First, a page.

Don Draper didn’t invent the slogan “It’s Toasted” in the 1960s. Hill knew his cigarette tobacco was toasted the same way all cigarette tobacco was toasted—but he also knew he’d be the first to promote it as a selling point. “It’s Toasted” was a perfect reason why—the now-horrifying idea being that Lucky Strike cigarettes are therefore “better” for you—and all he had to do was be the first to claim it.
Hopkins realized most businesses could benefit in the same way, but that they just couldn’t see their own industries clearly enough. He wrote, “The maker is too close to his product. He sees in his methods only the ordinary. He does not realize that the world at large might marvel at those methods, and that facts which seem commonplace to him might give him vast distinction.”
Old Spice realized the same thing, in one of the most effective modern examples of Reason Why advertising.
Why buy body wash? To smell better.
All body wash makes you smell better—if it didn't, you wouldn't be buying it. So how can Old Spice stake a brand position around making you smell better? Because while everybody else may have the same product, or be saying the same thing, they weren't saying this way. They weren't giving this reason why.
You buy body wash to smell better. You buy Old Spice to smell like Isaiah Mustafa—the man you wish you were.
It’s a heck of a reason why. If you use Old Spice body wash, you won’t be Isaiah Mustafa, but you’ll be closer than ever before. Closer than any other body wash will get you.
Any other body wash could make the same claims, but no other body wash could effectively take that position, once Old Spice made and staked it.
And it resulted in doubling their sales.
What is advertising?
In the modern day media changes faster than ever. The water’s moving more than we can possibly notice, and every day we write an advertisement we’re writing it under different conditions than yesterday.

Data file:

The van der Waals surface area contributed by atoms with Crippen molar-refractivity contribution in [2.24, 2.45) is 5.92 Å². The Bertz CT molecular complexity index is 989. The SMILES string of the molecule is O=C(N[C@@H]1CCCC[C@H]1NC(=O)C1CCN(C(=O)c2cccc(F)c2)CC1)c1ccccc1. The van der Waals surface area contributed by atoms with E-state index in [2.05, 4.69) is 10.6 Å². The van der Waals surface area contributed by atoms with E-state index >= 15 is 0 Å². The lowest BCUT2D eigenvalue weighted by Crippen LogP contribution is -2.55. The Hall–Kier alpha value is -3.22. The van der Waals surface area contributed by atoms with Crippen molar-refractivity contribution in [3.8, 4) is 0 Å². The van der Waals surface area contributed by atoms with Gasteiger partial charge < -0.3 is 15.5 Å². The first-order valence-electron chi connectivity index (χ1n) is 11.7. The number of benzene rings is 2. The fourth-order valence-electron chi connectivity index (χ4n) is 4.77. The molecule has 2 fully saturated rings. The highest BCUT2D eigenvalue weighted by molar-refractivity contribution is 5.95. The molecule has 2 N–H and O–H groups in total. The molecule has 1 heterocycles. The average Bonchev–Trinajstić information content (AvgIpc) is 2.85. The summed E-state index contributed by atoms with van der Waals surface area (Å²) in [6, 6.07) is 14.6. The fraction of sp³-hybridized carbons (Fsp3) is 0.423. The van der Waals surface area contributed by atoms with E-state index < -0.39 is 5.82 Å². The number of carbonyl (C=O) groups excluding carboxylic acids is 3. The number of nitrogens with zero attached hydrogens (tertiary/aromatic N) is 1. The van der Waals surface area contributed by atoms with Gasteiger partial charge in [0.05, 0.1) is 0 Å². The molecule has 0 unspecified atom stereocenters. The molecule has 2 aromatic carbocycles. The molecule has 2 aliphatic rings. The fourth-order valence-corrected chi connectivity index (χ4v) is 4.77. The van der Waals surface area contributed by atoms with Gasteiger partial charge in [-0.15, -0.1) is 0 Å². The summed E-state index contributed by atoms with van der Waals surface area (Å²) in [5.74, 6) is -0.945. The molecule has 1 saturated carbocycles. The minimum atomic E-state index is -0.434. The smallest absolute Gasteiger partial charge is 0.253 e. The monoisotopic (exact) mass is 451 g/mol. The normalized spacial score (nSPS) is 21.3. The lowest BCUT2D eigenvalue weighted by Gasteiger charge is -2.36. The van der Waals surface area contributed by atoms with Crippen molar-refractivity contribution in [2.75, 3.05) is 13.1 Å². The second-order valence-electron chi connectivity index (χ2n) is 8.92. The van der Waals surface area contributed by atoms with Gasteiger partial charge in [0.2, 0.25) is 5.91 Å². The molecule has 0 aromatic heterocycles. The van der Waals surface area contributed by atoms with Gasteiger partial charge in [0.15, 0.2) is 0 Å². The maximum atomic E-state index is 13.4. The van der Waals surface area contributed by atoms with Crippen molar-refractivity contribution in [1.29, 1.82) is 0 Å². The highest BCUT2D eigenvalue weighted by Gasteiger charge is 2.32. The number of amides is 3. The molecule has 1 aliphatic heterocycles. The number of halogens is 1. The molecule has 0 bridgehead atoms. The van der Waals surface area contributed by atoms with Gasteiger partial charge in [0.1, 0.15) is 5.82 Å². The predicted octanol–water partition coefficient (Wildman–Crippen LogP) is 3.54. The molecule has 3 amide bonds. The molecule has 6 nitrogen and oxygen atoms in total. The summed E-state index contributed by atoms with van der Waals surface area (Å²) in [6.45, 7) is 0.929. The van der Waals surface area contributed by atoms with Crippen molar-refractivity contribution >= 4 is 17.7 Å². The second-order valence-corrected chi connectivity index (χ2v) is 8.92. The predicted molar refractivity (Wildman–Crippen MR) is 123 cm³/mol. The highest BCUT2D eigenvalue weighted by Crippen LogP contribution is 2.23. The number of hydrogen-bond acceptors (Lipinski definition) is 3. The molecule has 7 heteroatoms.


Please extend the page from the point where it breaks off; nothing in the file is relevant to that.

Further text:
But does that mean that your ad doesn’t have to contain a compelling reason why? That it can just be a “brand exercise” or about “keeping your name before the people?” No.
The people who would tell you advertisements don’t need to contain a compelling Reason Why or USP could probably give you a thousand reasons why advertisements don’t have to make sales. Because theirs don’t.
Which means they’ve forgotten what advertising is or what it is meant for.
And just what is advertising, by the way?
Albert Lasker—who was responsible for naming and popularizing Sunkist, Sunmaid, Kotex, Kleenex, and Planned Parenthood, who convinced Mr. Wrigley to buy and name Wrigley Field, who was friend and mentor to U.S. presidents—said he was well into his advertising career before anyone could tell him what advertising was.
Finally, he met John Kennedy who insisted that he knew.
But first, he asked Lasker what he thought.
“Advertising is news,” Lasker said.
“No,” said Kennedy. “It is salesmanship in print.”
That is the first lesson of advertising. And like any other type of selling, if you don’t tell the person why you will not make the sale.
In our next post, we will talk about the second lesson of advertising: Positioning.